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Creating a low cost Ozone Spectrometer out of RTL-SDR’s to measure mesospheric winds and tides

August 18, 2015

Over at the MIT Haystack Observatory in Westford Massachusetts, researchers O.B Alam and A.E.E Rogers have been working on creating a low cost ground based Ozone spectrometer out of RTL-SDR dongles (pdf warning). An Ozone spectrometer is used by scientists to measure the concentration, velocity and temperature of the ozone gasses in the mesosphere (50 – 85 km above the ground) and lower thermosphere (85 km+) at the Ozone line frequency of 11072.4545 MHz.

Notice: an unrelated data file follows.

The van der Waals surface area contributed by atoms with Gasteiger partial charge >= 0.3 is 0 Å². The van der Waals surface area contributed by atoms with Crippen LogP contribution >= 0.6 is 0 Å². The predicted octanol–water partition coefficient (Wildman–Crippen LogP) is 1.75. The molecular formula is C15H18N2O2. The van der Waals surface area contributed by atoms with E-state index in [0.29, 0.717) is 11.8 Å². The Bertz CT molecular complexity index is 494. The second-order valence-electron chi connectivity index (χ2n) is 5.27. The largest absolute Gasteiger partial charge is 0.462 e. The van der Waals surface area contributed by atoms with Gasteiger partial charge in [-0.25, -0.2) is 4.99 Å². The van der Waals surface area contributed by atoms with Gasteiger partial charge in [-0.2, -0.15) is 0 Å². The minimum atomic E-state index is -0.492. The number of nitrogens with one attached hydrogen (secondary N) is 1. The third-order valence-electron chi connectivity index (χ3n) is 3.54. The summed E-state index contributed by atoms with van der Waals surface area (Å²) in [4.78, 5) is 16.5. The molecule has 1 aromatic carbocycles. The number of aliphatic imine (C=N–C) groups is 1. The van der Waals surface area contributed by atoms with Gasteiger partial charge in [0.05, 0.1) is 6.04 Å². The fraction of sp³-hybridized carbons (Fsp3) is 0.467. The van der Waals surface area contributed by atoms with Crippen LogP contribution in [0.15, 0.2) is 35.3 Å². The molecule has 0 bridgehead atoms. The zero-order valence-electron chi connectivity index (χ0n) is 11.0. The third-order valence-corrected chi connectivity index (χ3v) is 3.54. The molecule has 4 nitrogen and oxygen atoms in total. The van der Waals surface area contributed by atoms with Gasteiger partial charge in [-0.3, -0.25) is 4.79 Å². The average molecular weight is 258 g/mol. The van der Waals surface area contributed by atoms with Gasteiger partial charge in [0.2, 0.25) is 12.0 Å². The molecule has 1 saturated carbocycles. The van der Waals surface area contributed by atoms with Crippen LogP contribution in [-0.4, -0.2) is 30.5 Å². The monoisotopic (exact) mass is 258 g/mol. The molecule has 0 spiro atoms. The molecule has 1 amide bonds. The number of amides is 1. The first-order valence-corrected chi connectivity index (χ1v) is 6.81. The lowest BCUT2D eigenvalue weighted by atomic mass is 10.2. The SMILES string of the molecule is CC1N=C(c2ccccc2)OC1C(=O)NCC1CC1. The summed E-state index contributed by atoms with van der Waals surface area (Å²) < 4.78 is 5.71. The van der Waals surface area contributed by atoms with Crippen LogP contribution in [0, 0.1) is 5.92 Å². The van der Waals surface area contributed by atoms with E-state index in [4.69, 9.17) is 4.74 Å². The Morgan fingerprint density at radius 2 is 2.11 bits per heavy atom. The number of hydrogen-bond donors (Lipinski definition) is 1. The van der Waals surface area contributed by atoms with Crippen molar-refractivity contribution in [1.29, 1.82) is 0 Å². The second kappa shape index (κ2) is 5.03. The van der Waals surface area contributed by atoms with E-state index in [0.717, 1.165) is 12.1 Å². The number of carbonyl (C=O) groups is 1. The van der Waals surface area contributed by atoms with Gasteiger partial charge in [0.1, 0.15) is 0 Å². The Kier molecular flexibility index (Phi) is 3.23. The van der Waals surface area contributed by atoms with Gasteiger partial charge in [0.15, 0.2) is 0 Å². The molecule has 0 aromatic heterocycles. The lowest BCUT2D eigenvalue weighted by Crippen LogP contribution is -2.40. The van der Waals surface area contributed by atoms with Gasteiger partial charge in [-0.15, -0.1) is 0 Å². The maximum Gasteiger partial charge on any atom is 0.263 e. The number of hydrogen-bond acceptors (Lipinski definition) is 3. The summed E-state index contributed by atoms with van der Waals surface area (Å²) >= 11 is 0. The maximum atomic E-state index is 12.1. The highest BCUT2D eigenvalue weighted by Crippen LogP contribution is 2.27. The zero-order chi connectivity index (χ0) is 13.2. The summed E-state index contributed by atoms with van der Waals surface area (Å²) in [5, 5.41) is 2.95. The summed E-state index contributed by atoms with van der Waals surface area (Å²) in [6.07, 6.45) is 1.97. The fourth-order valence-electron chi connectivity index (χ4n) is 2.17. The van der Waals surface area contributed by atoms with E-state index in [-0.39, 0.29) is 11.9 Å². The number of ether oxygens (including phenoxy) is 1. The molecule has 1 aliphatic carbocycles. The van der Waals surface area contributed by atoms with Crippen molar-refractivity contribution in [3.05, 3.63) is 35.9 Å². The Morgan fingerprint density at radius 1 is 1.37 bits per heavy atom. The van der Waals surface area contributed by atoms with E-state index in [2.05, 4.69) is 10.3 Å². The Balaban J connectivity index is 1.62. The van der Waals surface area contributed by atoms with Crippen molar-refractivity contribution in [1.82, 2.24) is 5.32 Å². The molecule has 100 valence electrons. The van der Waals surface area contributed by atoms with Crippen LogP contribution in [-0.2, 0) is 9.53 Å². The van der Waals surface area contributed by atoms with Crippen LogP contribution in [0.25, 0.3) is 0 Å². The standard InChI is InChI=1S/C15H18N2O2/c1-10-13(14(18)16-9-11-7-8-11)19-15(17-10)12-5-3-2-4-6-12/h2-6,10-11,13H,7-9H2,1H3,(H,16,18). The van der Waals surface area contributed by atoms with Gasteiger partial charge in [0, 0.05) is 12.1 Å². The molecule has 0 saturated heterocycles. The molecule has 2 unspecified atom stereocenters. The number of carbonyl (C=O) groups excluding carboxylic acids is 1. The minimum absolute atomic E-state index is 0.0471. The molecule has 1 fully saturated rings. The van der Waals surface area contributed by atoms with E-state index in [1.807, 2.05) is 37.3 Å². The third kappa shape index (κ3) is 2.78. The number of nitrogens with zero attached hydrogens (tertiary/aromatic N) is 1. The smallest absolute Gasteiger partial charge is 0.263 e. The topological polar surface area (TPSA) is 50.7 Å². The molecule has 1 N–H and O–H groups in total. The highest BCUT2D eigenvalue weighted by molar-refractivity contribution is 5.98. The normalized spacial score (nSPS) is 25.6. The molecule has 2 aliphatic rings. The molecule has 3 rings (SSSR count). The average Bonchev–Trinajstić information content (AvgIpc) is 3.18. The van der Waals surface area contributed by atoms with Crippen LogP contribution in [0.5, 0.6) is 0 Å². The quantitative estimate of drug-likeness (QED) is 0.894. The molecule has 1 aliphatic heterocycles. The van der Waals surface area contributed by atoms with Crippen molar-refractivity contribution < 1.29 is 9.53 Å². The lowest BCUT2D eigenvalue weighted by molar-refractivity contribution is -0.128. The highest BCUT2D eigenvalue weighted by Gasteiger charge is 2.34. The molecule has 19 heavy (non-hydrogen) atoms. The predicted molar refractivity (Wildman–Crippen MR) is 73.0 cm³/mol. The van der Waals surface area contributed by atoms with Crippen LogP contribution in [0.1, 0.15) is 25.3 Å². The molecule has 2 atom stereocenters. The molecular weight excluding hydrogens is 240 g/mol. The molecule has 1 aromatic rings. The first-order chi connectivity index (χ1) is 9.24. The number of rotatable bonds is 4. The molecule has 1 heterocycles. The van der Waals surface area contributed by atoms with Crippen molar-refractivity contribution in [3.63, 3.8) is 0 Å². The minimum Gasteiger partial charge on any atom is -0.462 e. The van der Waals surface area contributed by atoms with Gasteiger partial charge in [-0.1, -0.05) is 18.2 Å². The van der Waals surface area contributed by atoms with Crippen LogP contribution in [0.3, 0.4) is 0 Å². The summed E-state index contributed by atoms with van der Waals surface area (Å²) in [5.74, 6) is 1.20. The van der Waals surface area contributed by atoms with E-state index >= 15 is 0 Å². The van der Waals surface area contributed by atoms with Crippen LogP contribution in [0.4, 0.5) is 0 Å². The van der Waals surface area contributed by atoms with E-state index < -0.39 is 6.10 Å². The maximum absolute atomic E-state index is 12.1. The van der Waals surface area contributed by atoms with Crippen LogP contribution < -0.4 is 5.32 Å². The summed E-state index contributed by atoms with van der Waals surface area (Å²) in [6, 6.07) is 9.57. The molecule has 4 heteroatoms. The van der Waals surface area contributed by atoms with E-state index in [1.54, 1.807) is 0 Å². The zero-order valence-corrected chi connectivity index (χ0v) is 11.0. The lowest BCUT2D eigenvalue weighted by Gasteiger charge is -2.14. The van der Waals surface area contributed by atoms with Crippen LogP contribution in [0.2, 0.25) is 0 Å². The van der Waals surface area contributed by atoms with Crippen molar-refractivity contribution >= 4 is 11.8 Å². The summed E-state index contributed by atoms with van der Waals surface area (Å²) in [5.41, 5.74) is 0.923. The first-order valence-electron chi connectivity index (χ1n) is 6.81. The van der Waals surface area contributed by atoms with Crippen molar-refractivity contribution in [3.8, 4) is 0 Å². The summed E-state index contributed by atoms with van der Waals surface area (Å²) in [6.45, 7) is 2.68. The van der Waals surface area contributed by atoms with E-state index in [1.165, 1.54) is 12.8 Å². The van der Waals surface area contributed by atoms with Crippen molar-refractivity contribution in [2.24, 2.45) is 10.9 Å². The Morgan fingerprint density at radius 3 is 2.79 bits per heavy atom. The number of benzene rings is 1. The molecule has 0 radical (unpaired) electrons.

The spectrometer the researchers built consists of a satellite TV parabolic reflector dish with 46.72cm diameter, 9750 MHz LNBF, two Bias Tees, two 740 MHz high pass filters, two 8dB attenuators, a calibration pulse generator, an Intel NUC mini PC and three R820T RTL-SDR dongles.

RTL-SDR based Ozone Spectrometer block diagram from the MIT Haystack Observatory.RTL-SDR based Ozone Spectrometer block diagram from the MIT Haystack Observatory. Photo of some of the components of the ozone spectrometer.Photo of some of the components of the ozone spectrometer.

Creating a low cost Ozone Spectrometer out of RTL-SDR’s to measure mesospheric winds and tides

Source: RTL SDR

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